How Much Do I Have to Pay for Child Support In Florida? - Divorce Help
If you’ve ever gone through a divorce with children, it’s quite likely that you or your ex-spouse have had to pay child support as a result of a court order. However, if you’re curious about how much you have to pay for child support, the answer is contingent on a few different variables.
What Variables Are Considered for Child Support Amounts?
In the state of Florida several variables are taken into account. Per Florida statute 61.30, the individual required to pay child support will have their monthly income assessed, along with the amount of children that they are a parent of. This actual child support amount is finalized by the Florida family courts.
When determining the amount of child support required by each parent, the courts of Florida consider:
- The number of children that will need child support
- The net monthly income of each parent
- The amount of childcare costs per month. Childcare costs can include daycare, babysitting, before and after school programs
- Health, dental and vision insurance contributions of each parent
- Additional support obligations that can be taken into consideration include (but are not limited to),disability benefits, workers compensation benefits, pension retirement or annuities, social security benefits and spousal support income from a prior marriage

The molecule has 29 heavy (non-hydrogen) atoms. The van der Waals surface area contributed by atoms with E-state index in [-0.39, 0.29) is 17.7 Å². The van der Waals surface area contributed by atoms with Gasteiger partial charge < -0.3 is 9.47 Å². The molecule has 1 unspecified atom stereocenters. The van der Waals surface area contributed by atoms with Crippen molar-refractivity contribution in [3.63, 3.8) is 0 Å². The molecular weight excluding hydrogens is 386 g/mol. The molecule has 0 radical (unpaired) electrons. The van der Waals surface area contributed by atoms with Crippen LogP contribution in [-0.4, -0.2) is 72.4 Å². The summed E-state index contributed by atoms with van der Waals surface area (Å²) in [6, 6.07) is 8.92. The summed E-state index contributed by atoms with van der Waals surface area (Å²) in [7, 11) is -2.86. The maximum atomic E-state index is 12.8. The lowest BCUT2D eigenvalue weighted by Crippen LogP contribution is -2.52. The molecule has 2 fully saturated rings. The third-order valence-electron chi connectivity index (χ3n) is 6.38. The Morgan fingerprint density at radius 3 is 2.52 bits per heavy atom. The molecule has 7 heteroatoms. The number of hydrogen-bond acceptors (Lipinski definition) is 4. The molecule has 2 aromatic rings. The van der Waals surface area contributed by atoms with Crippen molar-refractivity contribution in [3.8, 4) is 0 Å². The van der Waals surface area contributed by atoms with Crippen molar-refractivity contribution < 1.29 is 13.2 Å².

A Florida child support attorney has a helpful calculator tool that can assist in calculating the amount of child support required for your case. Follow the prompt of the calculator and this calculator will provide a general range of the amount owed in your unique circumstance. Please keep in mind that this calculator is not exact and may be adjusted by the courts to account for several extenuating variables.
In addition to the considerations outlined above, the Florida court system can take into account extenuating circumstances including special needs of the child, or high costs associated with psychological, dental, medical or educational expenses. The courts may also consider the age of the child, older children tend to carry greater needs opposed to children in their earlier years, or the particular time sharing or parenting plan. Since many of these variables are unique to each case, the amount and considerations can change depending on the specific facts, income and assets of each child support case.
What Percentage of My Income Will Go Towards Child Support?
During the divorce proceedings, the percentage amount required for child support varies depending on the income and financial assets of both parents. Generally speaking, the amount of child support increases with the higher number of children and combined net income of both parents. The child support table on the Florida legislative website can be a helpful tool to identify an approximate amount of child support obligations. Based off the information provided in the child support table, ranges of the net monthly income can vary between 14% and 57% of the combined monthly net income. This will depend mostly on the income of both parents and the amount of minor children. Once the child turns eighteen years old, child support is no longer required per the Office of Child Support Enforcement.
If you are going through a contested divorce with children, it is best to hire an experienced divorce attorney well versed in family law and child support cases.